Then Zach would at least have had a playoff. It generally was a very well-received All-Star weekend. Chicago's weather cooperated reasonably well, and just about all the events were actually more competitive than anyone expected. The three-point contest produced high-level shooting, though the green ball was kind of unnecessary. It has been the best pure contest of late. The dunk mostly stayed away from the silliest props and produced a good controversy. And the game was actually so good at the end that I wouldn't be surprised if the NBA eventually went to no clock scoring like that for its regular season. Its fan base's attention span is growing shorter, and that might eventually be the response. Though the rookie/sophomore game still needs some work. Leaving Coby White off was the kind of a slap in the face to the Bulls and Chicago by the NBA that I still don't understand. Yes, we're still mad! Though if you're paying hundreds of dollars for good seats I guess you would want to see the best of P.J. Washington, Eric Paschall, and Devonte' Graham. That being the Graham, by the way, who couldn't score against White Thursday. With Trae Young starting in the All-Star game Sunday, they had to also have him in that Rising Stars game? I'm not getting over this easily. Coby! Coby! Coby!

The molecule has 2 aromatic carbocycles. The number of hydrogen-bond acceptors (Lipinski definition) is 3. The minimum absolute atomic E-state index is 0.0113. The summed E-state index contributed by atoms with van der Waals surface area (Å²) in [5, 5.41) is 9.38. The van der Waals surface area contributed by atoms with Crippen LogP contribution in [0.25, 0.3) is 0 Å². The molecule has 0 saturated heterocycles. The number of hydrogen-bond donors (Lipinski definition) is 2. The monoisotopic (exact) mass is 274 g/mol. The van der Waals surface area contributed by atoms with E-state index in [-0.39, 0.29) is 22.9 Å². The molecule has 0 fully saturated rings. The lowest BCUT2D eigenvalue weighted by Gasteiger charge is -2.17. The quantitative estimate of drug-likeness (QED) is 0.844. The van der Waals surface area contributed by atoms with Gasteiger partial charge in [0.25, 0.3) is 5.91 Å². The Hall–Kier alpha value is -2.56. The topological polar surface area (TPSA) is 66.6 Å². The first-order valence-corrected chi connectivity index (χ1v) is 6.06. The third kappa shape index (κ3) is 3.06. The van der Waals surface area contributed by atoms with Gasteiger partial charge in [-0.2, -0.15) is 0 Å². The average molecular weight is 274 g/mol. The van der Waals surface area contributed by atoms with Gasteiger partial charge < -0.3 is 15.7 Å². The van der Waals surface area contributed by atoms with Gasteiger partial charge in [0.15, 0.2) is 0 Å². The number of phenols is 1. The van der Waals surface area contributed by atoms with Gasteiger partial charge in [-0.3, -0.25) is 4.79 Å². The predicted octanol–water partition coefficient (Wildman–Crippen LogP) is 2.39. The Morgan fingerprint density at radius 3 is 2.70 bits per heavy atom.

Clint Youlden:

Just after your thoughts on the players association possibly creating load management rules for players under 23. I say 23 because that's the age where bodies are fully formed and filled out. Something like only one game a week allowed for those under 21 and no back-to-backs for those under 23? I'd give other players more of a look while still protecting the young talent. As you say it's a talent league so what's being done to protect that talent? I think the PA rule would at least stop angry fans from complaining and owners from exploiting?

Sam Smith: